Porcini Roasted in Miso Garlic Butter


Each year, I celebrate finding the first porcini of the season by cooking a special dish (and also quite a bit of squealing, running around in circles, dancing, and clapping). In the past, I've made porcini risotto. This year, it was porcini pizza. Next year, I'm certain I will be cooking this recipe, as it perfectly captures the aroma of Boletus edulis just plucked from the cool forest floor (and I'm not saying that in hyperbolic sell-the-post food writer-ese, it's the darned truth).

You'd think that would be a fairly easy thing to do, to perfectly highlight the taste of porcini. Not so. They can easily be over-fussed, and their flavor almost totally lost in a recipe. As far as I'm concerned, fresh porcini are so special that their flavor shouldn't be masked, and they should never appear generically as "any old mushroom" in a dish. Forget drowning them in heavy tomato sauces or obscuring them with strong cheeses. A recipe should erect a bright neon sign declaring that you are eating porcini, the king of all mushrooms.

Enter miso garlic butter. I first tasted this miracle butter last fall during a girls' weekend with my buddies Ellen, Jen, and Kathya. For one of our dinners, Kat made chicken thighs (all dark meat lovers in da house) smothered in a creamy combination of miso, butter, and a whole head of roasted garlic (check out her recipe here). We were all blown away. Those few simple ingredients transformed chicken into something that was sticky-golden, decadent, and quite nearly cheesy-tasting with umami.

I've kept a jar of miso garlic butter in my fridge ever since. It's good on pretty much everything you can imagine. I've had it on fish, topping mussels on the half-shell, rubbed over all manner of meat, atop veggies, and stirred into mashed potatoes. You will likely have leftover miso garlic butter after making this recipe. It keeps well, so stick it into the fridge and enjoy experimenting with it at future meals. Kat reports that she's started playing with the recipe by using red miso, gochujang, and honey. Genius.


 Porcini Roasted in Miso Garlic Butter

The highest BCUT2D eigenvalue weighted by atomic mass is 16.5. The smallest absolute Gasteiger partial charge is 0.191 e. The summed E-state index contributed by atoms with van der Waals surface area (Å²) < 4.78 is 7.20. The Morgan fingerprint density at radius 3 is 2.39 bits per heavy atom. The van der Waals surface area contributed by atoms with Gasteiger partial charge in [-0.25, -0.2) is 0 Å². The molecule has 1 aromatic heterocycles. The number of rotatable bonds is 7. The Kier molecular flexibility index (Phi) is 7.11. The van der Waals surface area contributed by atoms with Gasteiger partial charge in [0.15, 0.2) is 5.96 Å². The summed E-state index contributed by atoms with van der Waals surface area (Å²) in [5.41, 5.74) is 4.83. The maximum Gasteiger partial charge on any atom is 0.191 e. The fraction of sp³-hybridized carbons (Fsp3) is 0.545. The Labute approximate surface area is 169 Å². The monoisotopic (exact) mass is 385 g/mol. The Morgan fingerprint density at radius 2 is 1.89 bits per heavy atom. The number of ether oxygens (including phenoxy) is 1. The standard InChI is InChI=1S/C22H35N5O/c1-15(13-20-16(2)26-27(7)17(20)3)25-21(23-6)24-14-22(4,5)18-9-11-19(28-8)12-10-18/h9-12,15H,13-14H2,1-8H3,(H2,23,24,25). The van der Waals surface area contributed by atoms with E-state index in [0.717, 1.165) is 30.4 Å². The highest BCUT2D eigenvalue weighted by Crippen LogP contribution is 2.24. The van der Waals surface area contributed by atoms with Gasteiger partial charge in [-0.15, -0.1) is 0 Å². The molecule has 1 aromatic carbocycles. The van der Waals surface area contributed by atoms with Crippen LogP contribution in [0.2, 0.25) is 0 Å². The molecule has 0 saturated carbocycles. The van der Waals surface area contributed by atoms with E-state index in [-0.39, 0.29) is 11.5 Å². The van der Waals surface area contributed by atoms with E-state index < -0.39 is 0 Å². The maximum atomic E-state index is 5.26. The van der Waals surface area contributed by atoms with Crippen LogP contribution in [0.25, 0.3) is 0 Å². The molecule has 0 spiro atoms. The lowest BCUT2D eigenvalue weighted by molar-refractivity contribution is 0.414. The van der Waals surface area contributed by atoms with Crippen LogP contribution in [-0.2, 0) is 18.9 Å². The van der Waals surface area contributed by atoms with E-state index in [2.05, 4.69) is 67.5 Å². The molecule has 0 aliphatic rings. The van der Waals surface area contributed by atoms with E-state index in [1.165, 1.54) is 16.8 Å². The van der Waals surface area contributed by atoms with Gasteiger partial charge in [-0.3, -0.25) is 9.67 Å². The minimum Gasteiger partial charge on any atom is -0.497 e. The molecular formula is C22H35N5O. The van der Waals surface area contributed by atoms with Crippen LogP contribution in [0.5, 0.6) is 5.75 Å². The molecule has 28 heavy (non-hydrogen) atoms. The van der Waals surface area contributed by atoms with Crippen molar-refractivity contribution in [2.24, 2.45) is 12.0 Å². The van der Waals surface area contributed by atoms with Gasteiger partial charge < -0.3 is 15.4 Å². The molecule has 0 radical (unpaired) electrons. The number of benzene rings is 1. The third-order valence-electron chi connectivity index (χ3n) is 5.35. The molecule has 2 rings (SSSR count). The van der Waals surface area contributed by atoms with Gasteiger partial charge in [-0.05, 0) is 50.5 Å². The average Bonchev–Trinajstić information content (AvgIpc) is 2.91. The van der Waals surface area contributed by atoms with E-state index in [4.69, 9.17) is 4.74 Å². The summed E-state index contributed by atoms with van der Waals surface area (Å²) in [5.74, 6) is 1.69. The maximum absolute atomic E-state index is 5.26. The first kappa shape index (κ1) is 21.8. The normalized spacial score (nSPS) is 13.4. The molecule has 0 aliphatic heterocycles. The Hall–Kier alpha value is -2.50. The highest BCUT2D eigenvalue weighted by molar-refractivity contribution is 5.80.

1/2 lb. butter, softened
1/2 c. white miso
1 head roasted garlic
1 Tbsp. mirin
2 lbs. fresh young (pores still creamy or beige) porcini mushrooms, cut in half or quarters depending on size

1.  In a bowl, use a fork to mash together the butter, miso, and all of the garlic cloves you can squeeze out of the head. Stir in the mirin.

2. Line a baking sheet with aluminum foil.

3. Use your hands to rub the porcini pieces with a thick layer of the miso garlic butter. Yes, cowgirl up and use your hands! Lay each piece of mushroom onto the baking sheet, flat side down, and dab a little extra miso butter on the top. As it bakes, the bottom side will sizzle brown and the top side will form a crust. I find that the mushrooms are perfectly seasoned by the miso alone, but you can lightly sprinkle the mushrooms with salt at this point if you'd prefer a saltier end-product.

4. Bake the porcini mushrooms in a 425˚ (F) oven for 15-20 minutes, depending upon the size of your mushroom pieces. You want the mushrooms to be fully cooked (see if a knife will easily slide into one), and the miso garlic butter to have formed a crusty brown coating on the mushrooms. Serve immediately.

Comments

  1. Could I use this on other types of mushrooms?

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  2. You mean to tell me there are other kinds of mushrooms??????? ;)

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  3. That looks so good. Now if only I could find the porcini.

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    Replies
    1. If it makes you feel any better, it took me many years to really learn how to find porcini.

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  4. Really? It tastes like cheese? So weird and yet it looks so good. Thanks for sharing your reicpe. I'd hate to miss out on something so good sounding.

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    1. Honestly, if I didn't know better, I'd guess that there was Parmesan cheese in the coating.

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  5. Cowgirl up? Too funny. I'd get my hands messy for this recipe if only I had the porcinis.

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    1. There's just no good way to apply the goop with a spoon or a brush, you've gotta just dive right in. Anyhow, butter is a great moisturizer.

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  6. I actually have this problem every year. I get so excited to find the porcini and I want to cook them right away but when I do they don't taste as amazing as I wanted. They taste good like mushrooms but they don't taste like the best mushroom around and I end up wishing I had just dried them for winter instead.

    My only question is this. Where does one buy this miso?

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    1. If you've got a good Asian market nearby, that's the best and least expensive place to find miso. Miso is a fermented soybean paste, and you can find it in the refrigerated section. I've also seen it at my local health food store. Miso keeps forever in the fridge. You can also use it to make soup.

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  7. Ooh, this looks fabulous. And easy enough for me to replicate;) Thanks, B!

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  8. I only found 6 porcini so I wanted to do something nice with them. With so few, it was a risk to try any recipe but I decided this one sounded like it was worth it though I was nervous. I need to tell you that I wasn't disappointed. The porcini were criminally good when roasted with miso. I could have cried when they were all gone. Thanks for the great recipe. If I should find more porcini I'd have a hard time cooking them any other way LOL.

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